If the doctrine is to continue to serve a useful purpose, we should not forget that "the particular force and justice of the rule, regarded as a presumption throwing upon the party charged the duty of producing evidence, consists in the circumstance that the chief evidence of the true cause, whether culpable or innocent, is practically accessible to him but inaccessible to the injured person." *365 Id., 25 Cal. 2d at 490, 154 P.2d at 689. This passage is quoted in Summers as the basis for its application of res ipsa loquitur when exclusive control of the instrumentality by a specific defendant could not be established.

Ybarra has been the subject of frequent comment for the appellate courts of this state, particularly in malpractice cases. It was distinguished in Wallstedt v. Swedish Hospital, 220 Minn. 274, 281-82, 19 N.W.2d 426, 429-430 (1945) on the grounds that the Ybarra plaintiff's injury had no possible cause other than someone's negligence, while the injury to the Wallstedt plaintiff "could have been the result of one of several causes." Wallstedt, 220 Minn. at 282, 19 N.W.2d at 430. This distinction was repeated in Miller v. Raaen, 273 Minn. 109, 118-19, 139 N.W.2d 877, 883 (1966). Ybarra was also cited in support of the application of res ipsa loquitur to medical malpractice cases in Jensen v. Linner, 260 Minn. 22, 42-43 n. 3, 108 N.W.2d 705, 718 n. 3 (1961).

The plaintiff in Spannaus urged the court to adopt the "California rule" derived from Ybarra,

allowing application of the res ipsa loquitur doctrine where multiple defendants have acted collectively and all possible causes of the alleged injury were under the exclusive control of the defendants collectively, even though no single defendant may have had such exclusive control.

Spannaus, 308 Minn. at 337, 242 N.W.2d at 597. The Spannaus court did not address the issue stating:

We do not reach the issue of whether the Ybarra rule should be adopted in Minnesota, since Spannaus' case does not even meet the liberalized prerequisites for the application of res ipsa loquitur which were set forth in Ybarra.

Id., 308 Minn. at 337, 242 N.W.2d at 597. Spannaus nevertheless distinguished Ybarra on the grounds that "[o]ne of the possible causes for [plaintiff's] injury was not under the exclusive control of the named defendants collectively." Id., 308 Minn. at 337-38, 242 N.W.2d at 597.

The next case to urge Minnesota's adoption of Ybarra was not a medical case: the appellant in Hanzel v. Good Earth Inc., 371 N.W.2d 72 (Minn.Ct.App.1985) was injured by biting into a walnut shell. This court responded to appellant's arguing of the Ybarra rule by observing that:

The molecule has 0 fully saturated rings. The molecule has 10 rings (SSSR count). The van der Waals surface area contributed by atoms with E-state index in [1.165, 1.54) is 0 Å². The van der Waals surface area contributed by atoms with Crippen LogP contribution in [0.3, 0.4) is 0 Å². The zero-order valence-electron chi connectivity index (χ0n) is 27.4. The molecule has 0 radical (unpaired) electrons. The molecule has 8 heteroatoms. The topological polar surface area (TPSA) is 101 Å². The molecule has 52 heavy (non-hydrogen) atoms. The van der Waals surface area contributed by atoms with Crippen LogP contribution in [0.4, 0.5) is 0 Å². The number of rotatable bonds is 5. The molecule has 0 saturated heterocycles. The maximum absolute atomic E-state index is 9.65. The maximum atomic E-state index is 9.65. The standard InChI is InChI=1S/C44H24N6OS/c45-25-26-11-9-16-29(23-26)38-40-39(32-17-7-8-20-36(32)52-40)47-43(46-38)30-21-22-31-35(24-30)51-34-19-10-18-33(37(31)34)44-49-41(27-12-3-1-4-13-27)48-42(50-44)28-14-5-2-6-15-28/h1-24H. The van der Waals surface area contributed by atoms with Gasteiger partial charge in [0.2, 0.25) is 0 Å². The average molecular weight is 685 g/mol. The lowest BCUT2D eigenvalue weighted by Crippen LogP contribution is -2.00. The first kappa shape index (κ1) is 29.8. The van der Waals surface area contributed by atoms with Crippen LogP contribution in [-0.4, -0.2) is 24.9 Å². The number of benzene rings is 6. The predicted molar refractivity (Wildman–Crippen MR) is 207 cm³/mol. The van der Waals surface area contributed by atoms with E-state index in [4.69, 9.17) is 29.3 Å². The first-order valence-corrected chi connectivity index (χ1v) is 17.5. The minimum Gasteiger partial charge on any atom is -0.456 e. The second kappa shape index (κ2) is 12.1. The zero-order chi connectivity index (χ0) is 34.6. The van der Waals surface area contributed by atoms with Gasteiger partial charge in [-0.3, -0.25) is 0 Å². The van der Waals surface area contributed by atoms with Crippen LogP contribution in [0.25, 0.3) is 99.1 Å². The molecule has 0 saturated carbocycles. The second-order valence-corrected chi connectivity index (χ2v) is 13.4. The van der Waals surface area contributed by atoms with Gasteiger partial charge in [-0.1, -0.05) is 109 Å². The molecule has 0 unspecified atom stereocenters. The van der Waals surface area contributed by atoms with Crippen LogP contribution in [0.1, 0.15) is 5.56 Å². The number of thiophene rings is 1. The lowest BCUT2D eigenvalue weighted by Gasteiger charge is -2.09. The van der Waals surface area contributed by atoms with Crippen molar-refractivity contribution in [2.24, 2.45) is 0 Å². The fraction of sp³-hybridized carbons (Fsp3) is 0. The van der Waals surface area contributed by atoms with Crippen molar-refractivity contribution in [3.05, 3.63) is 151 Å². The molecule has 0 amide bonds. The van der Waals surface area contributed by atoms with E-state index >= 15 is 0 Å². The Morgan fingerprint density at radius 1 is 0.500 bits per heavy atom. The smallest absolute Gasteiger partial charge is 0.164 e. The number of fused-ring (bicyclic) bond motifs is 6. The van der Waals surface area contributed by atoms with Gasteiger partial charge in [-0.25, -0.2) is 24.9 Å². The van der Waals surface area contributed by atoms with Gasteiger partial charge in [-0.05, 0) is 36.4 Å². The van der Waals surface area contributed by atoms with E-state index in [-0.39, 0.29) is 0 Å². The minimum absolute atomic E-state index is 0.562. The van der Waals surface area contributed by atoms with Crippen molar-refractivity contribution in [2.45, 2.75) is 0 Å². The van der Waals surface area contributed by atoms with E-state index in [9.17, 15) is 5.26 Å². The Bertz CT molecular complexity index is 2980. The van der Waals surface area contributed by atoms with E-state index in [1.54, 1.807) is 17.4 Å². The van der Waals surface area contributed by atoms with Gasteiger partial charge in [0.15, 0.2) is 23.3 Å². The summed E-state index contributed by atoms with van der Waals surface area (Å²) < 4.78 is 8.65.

No Minnesota case has yet adopted the California theory. Such a change in Minnesota law is more appropriately left to the supreme court.

Hanzel, 371 N.W.2d at 75. Notwithstanding this observation, this court did adopt Ybarra in another medical malpractice case, Hoven v. Rice Memorial Hospital, 386 N.W.2d 752 (Minn.Ct.App.1986). That opinion distinguished Hanzel on the facts, and concluded by saying,

In the present case, * * * we must decide whether to follow the majority of jurisdictions which have adopted the Ybarra rule. Because we agree with the rationale of those cases, we hold that the trial court erred.

Hoven, 386 N.W.2d at 757. However, the supreme court explicitly rejected the Ybarra rule when it overturned this decision in Hoven v. Rice Memorial Hospital, 396 N.W.2d 569 (Minn.1986), stating the court of appeals had based its decision

on the almost absolute liability of the modified res ipsa loquitur doctrine applied by the California Supreme Court. * * * Adoption of that analysis would put the burden on defendants to show how plaintiff's injury occurred and that the injury was caused by no negligence on the part of any team member in most cases creating what would amount to absolute liability.

Hoven, 396 N.W.2d at 572-73.

The facts here are similar to those in Summers. However, because the Summers decision had as its basis Ybarra, and because Ybarra has been consistently rejected by the Minnesota Supreme Court, we must reject Summers as well.